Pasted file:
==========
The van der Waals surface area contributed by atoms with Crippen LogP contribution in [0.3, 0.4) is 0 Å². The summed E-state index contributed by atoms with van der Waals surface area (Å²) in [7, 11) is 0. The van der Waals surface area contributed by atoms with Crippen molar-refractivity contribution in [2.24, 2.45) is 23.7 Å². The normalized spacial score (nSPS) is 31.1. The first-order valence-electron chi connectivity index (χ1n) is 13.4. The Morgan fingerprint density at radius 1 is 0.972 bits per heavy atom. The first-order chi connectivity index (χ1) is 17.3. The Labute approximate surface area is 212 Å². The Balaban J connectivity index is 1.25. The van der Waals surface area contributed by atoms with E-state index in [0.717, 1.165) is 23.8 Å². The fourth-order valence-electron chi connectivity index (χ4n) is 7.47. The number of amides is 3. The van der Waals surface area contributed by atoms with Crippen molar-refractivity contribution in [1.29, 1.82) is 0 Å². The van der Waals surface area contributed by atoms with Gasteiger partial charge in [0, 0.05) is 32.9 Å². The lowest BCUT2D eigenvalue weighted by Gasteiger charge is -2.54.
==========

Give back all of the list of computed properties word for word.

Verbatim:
The van der Waals surface area contributed by atoms with Crippen LogP contribution in [0.3, 0.4) is 0 Å². The summed E-state index contributed by atoms with van der Waals surface area (Å²) in [7, 11) is 0. The van der Waals surface area contributed by atoms with Crippen molar-refractivity contribution in [2.24, 2.45) is 23.7 Å². The normalized spacial score (nSPS) is 31.1. The first-order valence-electron chi connectivity index (χ1n) is 13.4. The Morgan fingerprint density at radius 1 is 0.972 bits per heavy atom. The first-order chi connectivity index (χ1) is 17.3. The Labute approximate surface area is 212 Å². The Balaban J connectivity index is 1.25. The van der Waals surface area contributed by atoms with E-state index in [0.717, 1.165) is 23.8 Å². The fourth-order valence-electron chi connectivity index (χ4n) is 7.47. The number of amides is 3. The van der Waals surface area contributed by atoms with Crippen molar-refractivity contribution in [1.29, 1.82) is 0 Å². The van der Waals surface area contributed by atoms with Gasteiger partial charge in [0, 0.05) is 32.9 Å². The lowest BCUT2D eigenvalue weighted by Gasteiger charge is -2.54.